This morning, as I enjoyed my first “cup o’ college” and perused a long lineup of unread emails, I almost choked on my chai at one of the subject lines. It was from a wonderful small college in the Midwest that shall go unnamed for the moment. The subject line that got me so riled up: an unabashedly bold “Why You Should Apply Early Decision.”
This wasn’t aimed at me, the college consultant, of course, but rather at high school seniors on their mailing list. Stressed-out young people likely weighing important choices in the next few weeks and months. Young people looking for answers and direction. And if a college they really like writes to recommend that they apply Early Decision, well, maybe that would be a great idea. After all, the college says (and I quote): “You’re done! You don’t have to wait by the mailbox throughout your entire senior year. You will have made your plans and finalized your search before the holidays!”
Sounds like a pretty solid idea, right? Who wouldn’t want to get this college admissions process over with as quickly as possible?
But let’s step back a minute and take a look at what Early Decision really means. Is it the great deal this college makes it out to be? And should you be considering it?
First, a quick lesson in the difference between ED – Early Decision – and EA – Early Action. You’ll hear both terms bandied about a lot, and a fair number of people confuse the two. Both share the word “Early” – you will need to apply early, usually by November 1, and you will hear early, usually before the end of the year.
But there the similarities end. A quick way to remember the difference: In Early Action, you ACT early and get your application in. And the college will ACT early as well and get you a decision by the end of the year. You don’t have to sign anything, commit to anything, do anything when you get that admissions offer… you just celebrate, put it in your pocket and have until May 1 to make up your mind. In the meantime, you can continue applying to other colleges, visiting campuses, weighing financial aid offers as they come in. You have plenty of time to decide. Early Action is often a very good choice.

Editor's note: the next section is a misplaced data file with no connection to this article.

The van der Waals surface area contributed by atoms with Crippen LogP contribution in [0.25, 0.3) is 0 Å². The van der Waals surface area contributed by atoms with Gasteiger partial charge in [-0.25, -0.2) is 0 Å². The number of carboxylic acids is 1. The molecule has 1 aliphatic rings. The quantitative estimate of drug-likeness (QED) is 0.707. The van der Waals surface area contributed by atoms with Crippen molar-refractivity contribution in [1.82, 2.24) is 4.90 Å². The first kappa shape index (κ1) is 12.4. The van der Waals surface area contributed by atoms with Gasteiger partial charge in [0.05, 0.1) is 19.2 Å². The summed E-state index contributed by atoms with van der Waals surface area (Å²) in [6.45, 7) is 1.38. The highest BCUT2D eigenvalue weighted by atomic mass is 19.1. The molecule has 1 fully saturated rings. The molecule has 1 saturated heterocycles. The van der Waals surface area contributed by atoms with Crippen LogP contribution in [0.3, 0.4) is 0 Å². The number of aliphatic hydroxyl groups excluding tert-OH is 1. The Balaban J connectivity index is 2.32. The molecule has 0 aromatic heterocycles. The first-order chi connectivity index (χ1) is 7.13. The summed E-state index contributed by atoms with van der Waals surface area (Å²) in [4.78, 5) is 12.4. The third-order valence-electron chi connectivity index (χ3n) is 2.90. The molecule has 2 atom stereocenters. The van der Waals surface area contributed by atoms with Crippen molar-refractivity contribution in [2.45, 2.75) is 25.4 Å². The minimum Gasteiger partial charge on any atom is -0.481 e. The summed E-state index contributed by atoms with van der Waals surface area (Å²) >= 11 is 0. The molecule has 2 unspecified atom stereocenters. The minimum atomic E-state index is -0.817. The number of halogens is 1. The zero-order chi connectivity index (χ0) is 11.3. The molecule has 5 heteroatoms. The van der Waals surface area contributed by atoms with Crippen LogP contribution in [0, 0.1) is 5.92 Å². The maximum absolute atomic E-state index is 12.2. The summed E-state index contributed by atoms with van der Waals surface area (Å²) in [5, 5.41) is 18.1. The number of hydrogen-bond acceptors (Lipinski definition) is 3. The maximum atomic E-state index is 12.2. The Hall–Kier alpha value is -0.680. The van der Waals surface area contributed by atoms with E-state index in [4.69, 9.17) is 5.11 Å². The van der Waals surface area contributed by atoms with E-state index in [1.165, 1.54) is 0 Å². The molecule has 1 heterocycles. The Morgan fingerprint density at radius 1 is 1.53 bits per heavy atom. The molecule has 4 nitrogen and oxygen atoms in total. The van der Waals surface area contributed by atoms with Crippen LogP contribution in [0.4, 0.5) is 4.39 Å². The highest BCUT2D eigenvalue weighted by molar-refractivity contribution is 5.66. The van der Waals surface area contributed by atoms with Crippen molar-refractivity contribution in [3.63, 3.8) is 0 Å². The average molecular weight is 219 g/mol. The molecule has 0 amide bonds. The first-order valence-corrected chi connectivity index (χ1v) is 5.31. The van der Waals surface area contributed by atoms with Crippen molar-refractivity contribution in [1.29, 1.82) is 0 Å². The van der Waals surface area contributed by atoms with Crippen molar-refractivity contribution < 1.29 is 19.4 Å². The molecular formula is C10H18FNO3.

Early Decision is a completely different animal. I always tell my students that the “D” in ED means Definite. As in Drop-Dead Definite. (I know, it’s a bit dramatic, but it makes my point.) Again, you will apply early, the college will let you know early, but this time, you are making a real commitment. The student, the parents and the high school counselor must all sign paperwork (usually electronic, but still a contract) at the time of application saying that yes, they all understand that this student is applying ED. Yes, they know that the decision is binding. Yes, they are signing on the virtual dotted line. If the college decides to admit the student, she’s in … and the deposit check will be due shortly. There’s no turning back.
Put this way, it sort of ups the ante, doesn’t it? It’s not just “wow, think how nice it will be to get this all over with before the holidays and enjoy the senior year.” It’s “wow, I need to be absolutely sure about this.”
Applying Early Decision isn’t something to be done on a whim. Students and parents need to look at a lot of factors, from “how well do I really know this college?” to “how much will this cost?” There are ways to analyze the situation thoughtfully, and there can be true strategic advantages. But there also can be disadvantages that could sabotage your next four years from the get-go. Never choose Early Decision simply so you can enjoy winter break (appealing as that may seem at the moment).
My friends at Depauw University, which sent this email, know all this, too. I visited this handsome liberal arts college in Indiana last spring and was very impressed. Lovely campus, excellent music program, stand-out job placements. It really didn’t need to encourage students to apply ED, even subtly. The better message would have been: ED could be the right choice for you. Think it over. Very carefully.